Just as with the apparel market, shoppers have different tastes and demands, even if distinguishable only by some logo or brand name.

Only select shoppers can justify a $5,000 jacket from Versace, while the average person outfits his entire wardrobe on that budget. What's more, that $5,000 jacket from Versace may not even have pockets, while the $99.99 alternative from Carhartt offers pockets, more insulation and superior durability. Ultimately, those buyers are searching for different types of value, different returns per dollar.

Consider television’s Dr. Phil, who acts as a psychologist for guests in front of a live audience. Dr. Phil’s production team requires all of his guests to sign a robust packet of waivers before appearing on the show.

The reason behind this: Dr. Phil is not a licensed psychologist, and he does not perform psychological therapy in any technical sense. His show is exclusively designed for entertainment purposes, in the same sense as Jerry Springer. Perhaps the only difference between the two shows is that the latter is actually honest about what it is, while the former operates under the pretense of something more sophisticated and important.

In comparing valuations, one finds that Dr. Phil averages an annual salary of $79 million, whereas the median clinical psychologist in the United States earns $70,580 per year, according to the U.S. Bureau of Labor Statistics.

While the earnings disparity may appear unjustifiable at face value, given the purported nature of the two services, one must distinguish between their forms.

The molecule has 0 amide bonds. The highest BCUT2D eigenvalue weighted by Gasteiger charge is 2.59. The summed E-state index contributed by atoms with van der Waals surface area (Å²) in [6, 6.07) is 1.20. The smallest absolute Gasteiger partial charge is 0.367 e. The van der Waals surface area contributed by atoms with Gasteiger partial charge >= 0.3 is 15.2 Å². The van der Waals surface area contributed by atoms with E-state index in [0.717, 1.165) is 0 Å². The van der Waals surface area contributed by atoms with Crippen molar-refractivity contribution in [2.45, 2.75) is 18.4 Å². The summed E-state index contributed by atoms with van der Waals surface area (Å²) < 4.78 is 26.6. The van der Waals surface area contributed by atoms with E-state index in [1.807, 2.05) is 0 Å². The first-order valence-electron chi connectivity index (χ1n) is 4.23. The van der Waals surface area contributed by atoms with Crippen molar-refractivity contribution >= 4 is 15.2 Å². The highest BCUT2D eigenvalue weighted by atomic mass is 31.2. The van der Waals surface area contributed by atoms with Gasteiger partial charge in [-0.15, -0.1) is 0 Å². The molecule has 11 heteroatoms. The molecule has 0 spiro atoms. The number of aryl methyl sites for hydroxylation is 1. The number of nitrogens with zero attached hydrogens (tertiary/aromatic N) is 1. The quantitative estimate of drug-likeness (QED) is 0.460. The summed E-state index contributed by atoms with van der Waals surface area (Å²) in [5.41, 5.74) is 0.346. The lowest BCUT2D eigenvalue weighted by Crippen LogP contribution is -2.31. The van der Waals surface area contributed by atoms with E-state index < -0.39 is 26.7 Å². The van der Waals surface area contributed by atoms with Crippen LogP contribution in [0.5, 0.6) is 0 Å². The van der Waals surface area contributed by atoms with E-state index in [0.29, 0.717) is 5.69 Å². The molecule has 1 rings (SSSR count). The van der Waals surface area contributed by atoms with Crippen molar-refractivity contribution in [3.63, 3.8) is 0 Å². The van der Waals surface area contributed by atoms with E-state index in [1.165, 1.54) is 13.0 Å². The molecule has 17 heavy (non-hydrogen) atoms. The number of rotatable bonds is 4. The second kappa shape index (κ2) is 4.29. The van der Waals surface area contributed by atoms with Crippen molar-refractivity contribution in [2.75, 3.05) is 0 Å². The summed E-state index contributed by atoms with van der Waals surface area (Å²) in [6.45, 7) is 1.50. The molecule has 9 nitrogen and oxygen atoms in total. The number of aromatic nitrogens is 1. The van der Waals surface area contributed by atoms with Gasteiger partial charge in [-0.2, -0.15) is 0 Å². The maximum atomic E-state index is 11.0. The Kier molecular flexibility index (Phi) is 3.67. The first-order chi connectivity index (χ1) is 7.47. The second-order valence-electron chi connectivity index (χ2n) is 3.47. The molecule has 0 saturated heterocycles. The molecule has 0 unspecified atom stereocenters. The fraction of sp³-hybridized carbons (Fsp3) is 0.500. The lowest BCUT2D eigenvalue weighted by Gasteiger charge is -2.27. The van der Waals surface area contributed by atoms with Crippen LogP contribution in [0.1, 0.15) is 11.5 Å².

While Dr. Phil produces the illusion of psychological counseling, he is actually conducting himself as nothing other than an entertainer.

While an appointment with the average clinical psychologist would invariably prove more psychologically productive for the guest than a visit with Dr. Phil in front of his disruptive audience, the latter serves as a wholly distinct service, wherein entertainment supersedes psychological counseling.

Realistically, the unwitting audience members revel in the drama, in witnessing Dr. Phil humiliate his guests; they’re not interested in logical discourse or clinical psychological discovery, as it would be largely free of the kind of drama that appeals to the average viewer and supports the show’s ratings. Additionally, the average guest is likely interested in something other than effective counseling: some time under the spotlight, perhaps.

Ultimately, while an expense, a production, or any decision for that matter, may appear irresponsible or wasteful from one's narrow perspective, he may simply possess insufficient information to draw a reliable conclusion.

Put another way, is it categorically "wrong" for someone to prioritize fashion over function, aesthetics over comfort, entertainment over learning?

Whether one leans one way or the other, the average person tends toward some combination, and there is plainly no "wrong" way.

Insofar as the market rejects any good or service, perhaps one devoid of a backup camera, clinical validity or something of the like, the enterprise will either adjust accordingly or pay the consequence through reduced sales volume that renders the product obsolete or, otherwise, an expensive artifact on their sales floor.